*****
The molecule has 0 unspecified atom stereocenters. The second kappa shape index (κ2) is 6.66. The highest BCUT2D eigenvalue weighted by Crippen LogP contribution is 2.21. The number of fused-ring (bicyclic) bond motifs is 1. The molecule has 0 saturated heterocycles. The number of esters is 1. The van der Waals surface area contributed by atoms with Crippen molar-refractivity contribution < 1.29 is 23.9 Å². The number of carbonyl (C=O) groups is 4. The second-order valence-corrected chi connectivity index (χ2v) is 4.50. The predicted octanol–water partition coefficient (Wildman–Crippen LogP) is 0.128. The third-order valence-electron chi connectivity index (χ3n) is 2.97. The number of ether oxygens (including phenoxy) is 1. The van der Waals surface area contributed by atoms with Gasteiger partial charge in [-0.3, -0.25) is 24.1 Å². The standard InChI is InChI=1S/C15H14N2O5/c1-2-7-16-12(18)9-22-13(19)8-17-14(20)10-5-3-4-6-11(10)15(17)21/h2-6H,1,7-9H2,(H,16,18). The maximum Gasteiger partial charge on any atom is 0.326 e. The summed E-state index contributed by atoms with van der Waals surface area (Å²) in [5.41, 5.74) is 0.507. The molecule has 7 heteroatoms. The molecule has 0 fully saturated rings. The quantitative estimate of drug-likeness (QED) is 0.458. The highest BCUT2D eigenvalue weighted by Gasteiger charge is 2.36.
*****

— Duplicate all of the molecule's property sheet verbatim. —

The molecule has 0 unspecified atom stereocenters. The second kappa shape index (κ2) is 6.66. The highest BCUT2D eigenvalue weighted by Crippen LogP contribution is 2.21. The number of fused-ring (bicyclic) bond motifs is 1. The molecule has 0 saturated heterocycles. The number of esters is 1. The van der Waals surface area contributed by atoms with Crippen molar-refractivity contribution < 1.29 is 23.9 Å². The number of carbonyl (C=O) groups is 4. The second-order valence-corrected chi connectivity index (χ2v) is 4.50. The predicted octanol–water partition coefficient (Wildman–Crippen LogP) is 0.128. The third-order valence-electron chi connectivity index (χ3n) is 2.97. The number of ether oxygens (including phenoxy) is 1. The van der Waals surface area contributed by atoms with Gasteiger partial charge in [-0.3, -0.25) is 24.1 Å². The standard InChI is InChI=1S/C15H14N2O5/c1-2-7-16-12(18)9-22-13(19)8-17-14(20)10-5-3-4-6-11(10)15(17)21/h2-6H,1,7-9H2,(H,16,18). The maximum Gasteiger partial charge on any atom is 0.326 e. The summed E-state index contributed by atoms with van der Waals surface area (Å²) in [5.41, 5.74) is 0.507. The molecule has 7 heteroatoms. The molecule has 0 fully saturated rings. The quantitative estimate of drug-likeness (QED) is 0.458. The highest BCUT2D eigenvalue weighted by Gasteiger charge is 2.36.